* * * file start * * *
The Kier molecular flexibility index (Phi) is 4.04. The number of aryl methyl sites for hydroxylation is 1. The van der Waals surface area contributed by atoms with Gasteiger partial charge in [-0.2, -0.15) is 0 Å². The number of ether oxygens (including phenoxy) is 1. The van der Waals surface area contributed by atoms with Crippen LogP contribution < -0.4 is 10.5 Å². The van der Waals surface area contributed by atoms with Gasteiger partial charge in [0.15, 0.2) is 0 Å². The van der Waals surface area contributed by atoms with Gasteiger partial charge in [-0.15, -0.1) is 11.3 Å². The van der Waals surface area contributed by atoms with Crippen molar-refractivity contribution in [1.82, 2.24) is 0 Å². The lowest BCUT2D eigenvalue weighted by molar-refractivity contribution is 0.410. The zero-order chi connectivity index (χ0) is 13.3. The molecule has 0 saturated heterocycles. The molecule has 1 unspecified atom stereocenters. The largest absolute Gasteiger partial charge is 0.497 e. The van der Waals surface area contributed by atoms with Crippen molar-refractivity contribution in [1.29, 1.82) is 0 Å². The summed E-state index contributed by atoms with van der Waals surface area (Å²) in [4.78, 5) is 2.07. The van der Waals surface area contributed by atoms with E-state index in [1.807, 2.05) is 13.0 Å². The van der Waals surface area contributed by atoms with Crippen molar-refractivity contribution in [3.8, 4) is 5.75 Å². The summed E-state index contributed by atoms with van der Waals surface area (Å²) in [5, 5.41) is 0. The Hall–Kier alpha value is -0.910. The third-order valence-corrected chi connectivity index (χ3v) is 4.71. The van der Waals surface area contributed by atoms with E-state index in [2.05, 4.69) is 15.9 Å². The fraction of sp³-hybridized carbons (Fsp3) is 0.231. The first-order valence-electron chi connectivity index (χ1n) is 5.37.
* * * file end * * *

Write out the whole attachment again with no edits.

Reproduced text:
The Kier molecular flexibility index (Phi) is 4.04. The number of aryl methyl sites for hydroxylation is 1. The van der Waals surface area contributed by atoms with Gasteiger partial charge in [-0.2, -0.15) is 0 Å². The number of ether oxygens (including phenoxy) is 1. The van der Waals surface area contributed by atoms with Crippen LogP contribution < -0.4 is 10.5 Å². The van der Waals surface area contributed by atoms with Gasteiger partial charge in [0.15, 0.2) is 0 Å². The van der Waals surface area contributed by atoms with Gasteiger partial charge in [-0.15, -0.1) is 11.3 Å². The van der Waals surface area contributed by atoms with Crippen molar-refractivity contribution in [1.82, 2.24) is 0 Å². The lowest BCUT2D eigenvalue weighted by molar-refractivity contribution is 0.410. The zero-order chi connectivity index (χ0) is 13.3. The molecule has 0 saturated heterocycles. The molecule has 1 unspecified atom stereocenters. The largest absolute Gasteiger partial charge is 0.497 e. The van der Waals surface area contributed by atoms with Crippen molar-refractivity contribution in [1.29, 1.82) is 0 Å². The summed E-state index contributed by atoms with van der Waals surface area (Å²) in [4.78, 5) is 2.07. The van der Waals surface area contributed by atoms with E-state index in [1.807, 2.05) is 13.0 Å². The van der Waals surface area contributed by atoms with Crippen molar-refractivity contribution in [3.8, 4) is 5.75 Å². The summed E-state index contributed by atoms with van der Waals surface area (Å²) in [5, 5.41) is 0. The Hall–Kier alpha value is -0.910. The third-order valence-corrected chi connectivity index (χ3v) is 4.71. The van der Waals surface area contributed by atoms with E-state index in [2.05, 4.69) is 15.9 Å². The fraction of sp³-hybridized carbons (Fsp3) is 0.231. The first-order valence-electron chi connectivity index (χ1n) is 5.37.